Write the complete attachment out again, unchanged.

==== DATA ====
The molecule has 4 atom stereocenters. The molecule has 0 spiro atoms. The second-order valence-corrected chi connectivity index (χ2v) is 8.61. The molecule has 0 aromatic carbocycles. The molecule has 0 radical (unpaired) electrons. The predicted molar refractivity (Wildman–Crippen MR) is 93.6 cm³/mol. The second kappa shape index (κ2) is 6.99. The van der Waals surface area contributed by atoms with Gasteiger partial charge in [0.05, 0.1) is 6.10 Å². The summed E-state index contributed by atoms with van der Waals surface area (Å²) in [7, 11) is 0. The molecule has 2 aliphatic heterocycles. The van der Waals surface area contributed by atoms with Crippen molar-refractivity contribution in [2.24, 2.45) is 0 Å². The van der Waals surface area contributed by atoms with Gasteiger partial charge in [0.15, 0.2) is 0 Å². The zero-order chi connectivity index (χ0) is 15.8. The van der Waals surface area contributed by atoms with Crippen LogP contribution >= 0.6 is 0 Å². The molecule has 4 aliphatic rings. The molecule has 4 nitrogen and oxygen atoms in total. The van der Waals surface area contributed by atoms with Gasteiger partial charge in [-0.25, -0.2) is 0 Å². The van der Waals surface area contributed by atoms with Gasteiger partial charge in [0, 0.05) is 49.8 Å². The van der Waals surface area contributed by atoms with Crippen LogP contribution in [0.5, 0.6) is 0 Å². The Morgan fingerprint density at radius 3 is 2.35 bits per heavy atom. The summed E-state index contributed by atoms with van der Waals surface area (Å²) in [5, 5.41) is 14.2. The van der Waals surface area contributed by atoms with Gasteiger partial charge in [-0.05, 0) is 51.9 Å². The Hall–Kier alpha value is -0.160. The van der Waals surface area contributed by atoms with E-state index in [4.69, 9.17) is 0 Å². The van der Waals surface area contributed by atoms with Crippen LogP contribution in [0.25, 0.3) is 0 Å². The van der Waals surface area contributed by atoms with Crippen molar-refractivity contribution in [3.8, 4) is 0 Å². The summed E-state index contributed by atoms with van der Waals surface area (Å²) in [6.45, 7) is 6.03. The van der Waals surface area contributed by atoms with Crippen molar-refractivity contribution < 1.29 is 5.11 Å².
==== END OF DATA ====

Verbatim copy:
The molecule has 4 atom stereocenters. The molecule has 0 spiro atoms. The second-order valence-corrected chi connectivity index (χ2v) is 8.61. The molecule has 0 aromatic carbocycles. The molecule has 0 radical (unpaired) electrons. The predicted molar refractivity (Wildman–Crippen MR) is 93.6 cm³/mol. The second kappa shape index (κ2) is 6.99. The van der Waals surface area contributed by atoms with Gasteiger partial charge in [0.05, 0.1) is 6.10 Å². The summed E-state index contributed by atoms with van der Waals surface area (Å²) in [7, 11) is 0. The molecule has 2 aliphatic heterocycles. The van der Waals surface area contributed by atoms with Crippen molar-refractivity contribution in [2.24, 2.45) is 0 Å². The van der Waals surface area contributed by atoms with Gasteiger partial charge in [0.15, 0.2) is 0 Å². The zero-order chi connectivity index (χ0) is 15.8. The van der Waals surface area contributed by atoms with Crippen LogP contribution >= 0.6 is 0 Å². The molecule has 4 aliphatic rings. The molecule has 4 nitrogen and oxygen atoms in total. The van der Waals surface area contributed by atoms with Gasteiger partial charge in [-0.25, -0.2) is 0 Å². The van der Waals surface area contributed by atoms with Gasteiger partial charge in [0, 0.05) is 49.8 Å². The van der Waals surface area contributed by atoms with Crippen LogP contribution in [0.5, 0.6) is 0 Å². The Morgan fingerprint density at radius 3 is 2.35 bits per heavy atom. The summed E-state index contributed by atoms with van der Waals surface area (Å²) in [5, 5.41) is 14.2. The van der Waals surface area contributed by atoms with Gasteiger partial charge in [-0.05, 0) is 51.9 Å². The Hall–Kier alpha value is -0.160. The van der Waals surface area contributed by atoms with E-state index in [4.69, 9.17) is 0 Å². The van der Waals surface area contributed by atoms with Crippen LogP contribution in [0.25, 0.3) is 0 Å². The van der Waals surface area contributed by atoms with Crippen molar-refractivity contribution in [3.8, 4) is 0 Å². The summed E-state index contributed by atoms with van der Waals surface area (Å²) in [6.45, 7) is 6.03. The van der Waals surface area contributed by atoms with Crippen molar-refractivity contribution < 1.29 is 5.11 Å².